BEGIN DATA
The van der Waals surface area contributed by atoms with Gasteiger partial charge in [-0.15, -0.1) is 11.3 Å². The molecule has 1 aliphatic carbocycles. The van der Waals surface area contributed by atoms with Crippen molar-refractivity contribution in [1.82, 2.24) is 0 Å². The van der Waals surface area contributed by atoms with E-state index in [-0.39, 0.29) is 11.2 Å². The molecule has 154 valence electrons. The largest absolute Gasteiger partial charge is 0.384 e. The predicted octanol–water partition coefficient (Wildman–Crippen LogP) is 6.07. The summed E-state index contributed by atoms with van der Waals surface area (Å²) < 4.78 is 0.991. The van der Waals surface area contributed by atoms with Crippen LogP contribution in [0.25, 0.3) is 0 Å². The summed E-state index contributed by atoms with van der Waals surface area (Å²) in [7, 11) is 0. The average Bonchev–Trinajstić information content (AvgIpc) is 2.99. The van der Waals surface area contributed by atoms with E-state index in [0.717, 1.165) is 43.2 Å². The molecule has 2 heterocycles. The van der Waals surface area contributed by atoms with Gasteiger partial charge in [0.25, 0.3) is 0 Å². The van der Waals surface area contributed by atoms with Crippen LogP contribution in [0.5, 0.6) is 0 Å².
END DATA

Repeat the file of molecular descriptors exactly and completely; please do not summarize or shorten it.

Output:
The van der Waals surface area contributed by atoms with Gasteiger partial charge in [-0.15, -0.1) is 11.3 Å². The molecule has 1 aliphatic carbocycles. The van der Waals surface area contributed by atoms with Crippen molar-refractivity contribution in [1.82, 2.24) is 0 Å². The van der Waals surface area contributed by atoms with E-state index in [-0.39, 0.29) is 11.2 Å². The molecule has 154 valence electrons. The largest absolute Gasteiger partial charge is 0.384 e. The predicted octanol–water partition coefficient (Wildman–Crippen LogP) is 6.07. The summed E-state index contributed by atoms with van der Waals surface area (Å²) < 4.78 is 0.991. The van der Waals surface area contributed by atoms with Crippen LogP contribution in [0.25, 0.3) is 0 Å². The summed E-state index contributed by atoms with van der Waals surface area (Å²) in [7, 11) is 0. The average Bonchev–Trinajstić information content (AvgIpc) is 2.99. The van der Waals surface area contributed by atoms with E-state index in [0.717, 1.165) is 43.2 Å². The molecule has 2 heterocycles. The van der Waals surface area contributed by atoms with Gasteiger partial charge in [0.25, 0.3) is 0 Å². The van der Waals surface area contributed by atoms with Crippen LogP contribution in [0.5, 0.6) is 0 Å².